Biochemical insights into the evolution of alpha-catenin function in metazoan epithelia
- Alpha-catenin is a multi-functional adhesion protein that links cadherin and beta-catenin at the adherens junction to the underlying cortical actin cytoskeleton, and regulates actin dynamics in the cytoplasm. Alpha-catenin is essential for the formation of stable cell-cell contacts, and depletion results in gross developmental defects and cancer. While all animals have homologs of alpha-catenin, previous work from the Nelson and Weis labs demonstrated surprising functional differences between alpha-catenin homologs from M. musculus, C.elegans, and D. discoideum. These studies lacked sufficient phylogenetic coverage to make broad interpretations about the evolution of the cadherin-catenin complex and epithelial tissues. To address this gap in the literature, I reviewed previous data about the evolution of alpha-catenin and performed sequence analysis on animals and their near ancestors to make hypotheses about how the cadherin-catenin complex may have evolved (Chapter 1). I then investigated the biochemical properties of alpha-catenin homologs from three phylogenetic groups crucial to our understanding of the evolution of the cadherin-catenin complex but not before studied. Namely, an α-catenin homolog from a close outgroup to mammals (the zebrafish Danio rerio; Chapter 2), the closest outgroup to bilaterians (the sea anemone Nematostella vectensis; Chapter 3), and one of the earliest branching animal lineages (the marine sponge Oscarella carmela; Chapter 4) were characterized biochemically. This study reinforces the importance of biochemical characterization in studies of protein evolution as all three homologs possess distinct biochemical profiles from previously annotated alpha-catenins. Most importantly, this study provides a framework for future discussion about the evolution of the cadherin-catenin complex in animals and its role in the development of organized epithelial tissues (Chapter 5).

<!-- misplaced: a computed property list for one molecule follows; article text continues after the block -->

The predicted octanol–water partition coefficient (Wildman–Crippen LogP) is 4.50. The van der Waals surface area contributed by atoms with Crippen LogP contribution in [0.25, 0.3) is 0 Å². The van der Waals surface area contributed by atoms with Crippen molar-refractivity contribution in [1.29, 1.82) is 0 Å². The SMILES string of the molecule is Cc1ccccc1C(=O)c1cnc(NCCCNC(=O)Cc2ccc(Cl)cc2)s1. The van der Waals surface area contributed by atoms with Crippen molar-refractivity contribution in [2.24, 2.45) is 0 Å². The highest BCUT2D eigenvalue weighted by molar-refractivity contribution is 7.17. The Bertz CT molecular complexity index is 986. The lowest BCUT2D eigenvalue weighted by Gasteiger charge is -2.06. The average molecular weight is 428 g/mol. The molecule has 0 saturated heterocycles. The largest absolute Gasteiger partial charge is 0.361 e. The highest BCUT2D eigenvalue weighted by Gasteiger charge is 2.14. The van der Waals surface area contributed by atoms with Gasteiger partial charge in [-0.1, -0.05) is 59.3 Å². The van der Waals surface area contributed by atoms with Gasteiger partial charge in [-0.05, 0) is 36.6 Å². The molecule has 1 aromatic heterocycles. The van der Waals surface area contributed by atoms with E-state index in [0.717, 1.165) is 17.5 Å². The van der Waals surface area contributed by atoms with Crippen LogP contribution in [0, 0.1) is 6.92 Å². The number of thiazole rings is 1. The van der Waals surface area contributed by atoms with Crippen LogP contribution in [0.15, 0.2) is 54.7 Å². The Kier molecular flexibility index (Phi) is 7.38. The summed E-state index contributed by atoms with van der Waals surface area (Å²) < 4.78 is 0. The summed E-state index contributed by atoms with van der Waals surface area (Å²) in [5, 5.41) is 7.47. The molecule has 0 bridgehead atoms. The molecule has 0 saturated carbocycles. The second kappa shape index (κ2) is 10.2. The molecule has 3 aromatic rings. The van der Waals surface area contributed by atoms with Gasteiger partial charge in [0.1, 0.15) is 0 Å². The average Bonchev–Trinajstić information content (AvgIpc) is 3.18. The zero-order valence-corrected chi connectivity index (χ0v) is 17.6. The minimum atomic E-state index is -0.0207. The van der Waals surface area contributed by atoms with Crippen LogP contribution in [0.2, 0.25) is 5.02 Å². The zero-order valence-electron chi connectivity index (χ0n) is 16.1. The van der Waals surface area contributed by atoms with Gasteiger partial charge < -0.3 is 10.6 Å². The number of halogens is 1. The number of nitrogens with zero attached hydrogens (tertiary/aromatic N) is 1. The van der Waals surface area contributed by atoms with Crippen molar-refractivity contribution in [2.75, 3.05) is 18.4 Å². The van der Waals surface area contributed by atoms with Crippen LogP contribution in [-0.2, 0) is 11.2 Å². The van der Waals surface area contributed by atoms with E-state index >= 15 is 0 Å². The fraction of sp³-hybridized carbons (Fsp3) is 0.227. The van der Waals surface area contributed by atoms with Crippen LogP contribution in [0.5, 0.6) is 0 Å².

|Type of resource
|electronic; electronic resource; remote
|1 online resource.
|2015 - 2016; 2015, c2016
|Miller, Phillip Wayne
|Stanford University, Department of Molecular and Cellular Physiology.
|Weis, William I
|Weis, William I
|Statement of responsibility
|Phillip Wayne Miller.
|Submitted to the Department of Molecular and Cellular Physiology.
|Thesis (Ph.D.)--Stanford University, 2016.
- © 2016 by Phillip Wayne Miller
- This work is licensed under a Creative Commons Attribution Non Commercial 3.0 Unported license (CC BY-NC).
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